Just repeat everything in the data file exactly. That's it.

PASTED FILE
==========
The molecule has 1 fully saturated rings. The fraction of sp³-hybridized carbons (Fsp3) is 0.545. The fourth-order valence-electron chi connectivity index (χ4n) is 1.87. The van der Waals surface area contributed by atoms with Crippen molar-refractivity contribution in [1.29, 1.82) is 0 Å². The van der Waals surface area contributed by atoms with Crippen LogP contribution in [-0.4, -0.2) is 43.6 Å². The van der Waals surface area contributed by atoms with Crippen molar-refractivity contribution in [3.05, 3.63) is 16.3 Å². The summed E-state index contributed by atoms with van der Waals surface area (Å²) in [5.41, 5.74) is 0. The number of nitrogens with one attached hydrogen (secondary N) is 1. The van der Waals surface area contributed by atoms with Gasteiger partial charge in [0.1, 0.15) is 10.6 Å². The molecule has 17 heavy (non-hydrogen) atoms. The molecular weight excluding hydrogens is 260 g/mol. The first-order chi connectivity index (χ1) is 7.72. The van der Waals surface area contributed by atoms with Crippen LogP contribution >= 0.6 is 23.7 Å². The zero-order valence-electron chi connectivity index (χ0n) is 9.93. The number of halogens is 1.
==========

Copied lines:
The molecule has 1 fully saturated rings. The fraction of sp³-hybridized carbons (Fsp3) is 0.545. The fourth-order valence-electron chi connectivity index (χ4n) is 1.87. The van der Waals surface area contributed by atoms with Crippen molar-refractivity contribution in [1.29, 1.82) is 0 Å². The van der Waals surface area contributed by atoms with Crippen LogP contribution in [-0.4, -0.2) is 43.6 Å². The van der Waals surface area contributed by atoms with Crippen molar-refractivity contribution in [3.05, 3.63) is 16.3 Å². The summed E-state index contributed by atoms with van der Waals surface area (Å²) in [5.41, 5.74) is 0. The number of nitrogens with one attached hydrogen (secondary N) is 1. The van der Waals surface area contributed by atoms with Gasteiger partial charge in [0.1, 0.15) is 10.6 Å². The molecule has 17 heavy (non-hydrogen) atoms. The molecular weight excluding hydrogens is 260 g/mol. The first-order chi connectivity index (χ1) is 7.72. The van der Waals surface area contributed by atoms with Crippen LogP contribution >= 0.6 is 23.7 Å². The zero-order valence-electron chi connectivity index (χ0n) is 9.93. The number of halogens is 1.